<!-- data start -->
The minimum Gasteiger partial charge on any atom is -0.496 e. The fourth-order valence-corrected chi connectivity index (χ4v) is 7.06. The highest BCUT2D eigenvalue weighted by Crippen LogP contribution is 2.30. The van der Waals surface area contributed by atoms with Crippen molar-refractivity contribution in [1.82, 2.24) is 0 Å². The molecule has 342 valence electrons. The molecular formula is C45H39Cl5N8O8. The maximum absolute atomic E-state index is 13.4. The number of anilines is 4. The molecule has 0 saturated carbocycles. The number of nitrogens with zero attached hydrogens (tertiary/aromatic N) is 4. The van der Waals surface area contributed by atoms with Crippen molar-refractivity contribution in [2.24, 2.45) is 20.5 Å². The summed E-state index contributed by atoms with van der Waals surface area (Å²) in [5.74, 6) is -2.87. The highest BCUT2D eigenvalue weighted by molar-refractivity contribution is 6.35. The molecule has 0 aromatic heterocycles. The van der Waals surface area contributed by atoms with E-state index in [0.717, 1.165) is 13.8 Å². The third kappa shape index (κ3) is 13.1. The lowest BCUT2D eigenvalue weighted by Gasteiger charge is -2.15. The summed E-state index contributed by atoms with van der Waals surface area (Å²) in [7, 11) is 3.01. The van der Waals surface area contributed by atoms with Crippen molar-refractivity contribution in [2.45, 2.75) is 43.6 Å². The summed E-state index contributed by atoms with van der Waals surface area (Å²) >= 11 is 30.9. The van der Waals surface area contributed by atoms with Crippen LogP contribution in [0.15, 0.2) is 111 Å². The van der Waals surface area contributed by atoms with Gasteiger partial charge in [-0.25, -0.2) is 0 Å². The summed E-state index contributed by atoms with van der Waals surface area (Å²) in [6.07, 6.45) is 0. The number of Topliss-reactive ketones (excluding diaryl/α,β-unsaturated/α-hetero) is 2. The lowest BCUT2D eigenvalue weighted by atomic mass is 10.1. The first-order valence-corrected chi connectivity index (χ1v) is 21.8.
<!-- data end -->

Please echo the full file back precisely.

The minimum Gasteiger partial charge on any atom is -0.496 e. The fourth-order valence-corrected chi connectivity index (χ4v) is 7.06. The highest BCUT2D eigenvalue weighted by Crippen LogP contribution is 2.30. The van der Waals surface area contributed by atoms with Crippen molar-refractivity contribution in [1.82, 2.24) is 0 Å². The molecule has 342 valence electrons. The molecular formula is C45H39Cl5N8O8. The maximum absolute atomic E-state index is 13.4. The number of anilines is 4. The molecule has 0 saturated carbocycles. The number of nitrogens with zero attached hydrogens (tertiary/aromatic N) is 4. The van der Waals surface area contributed by atoms with Crippen molar-refractivity contribution in [2.24, 2.45) is 20.5 Å². The summed E-state index contributed by atoms with van der Waals surface area (Å²) in [5.74, 6) is -2.87. The highest BCUT2D eigenvalue weighted by molar-refractivity contribution is 6.35. The molecule has 0 aromatic heterocycles. The van der Waals surface area contributed by atoms with E-state index in [0.717, 1.165) is 13.8 Å². The third kappa shape index (κ3) is 13.1. The lowest BCUT2D eigenvalue weighted by Gasteiger charge is -2.15. The summed E-state index contributed by atoms with van der Waals surface area (Å²) in [7, 11) is 3.01. The van der Waals surface area contributed by atoms with Crippen molar-refractivity contribution in [2.45, 2.75) is 43.6 Å². The summed E-state index contributed by atoms with van der Waals surface area (Å²) >= 11 is 30.9. The van der Waals surface area contributed by atoms with Crippen LogP contribution in [0.15, 0.2) is 111 Å². The van der Waals surface area contributed by atoms with Gasteiger partial charge in [-0.25, -0.2) is 0 Å². The summed E-state index contributed by atoms with van der Waals surface area (Å²) in [6.07, 6.45) is 0. The number of Topliss-reactive ketones (excluding diaryl/α,β-unsaturated/α-hetero) is 2. The lowest BCUT2D eigenvalue weighted by atomic mass is 10.1. The first-order valence-corrected chi connectivity index (χ1v) is 21.8.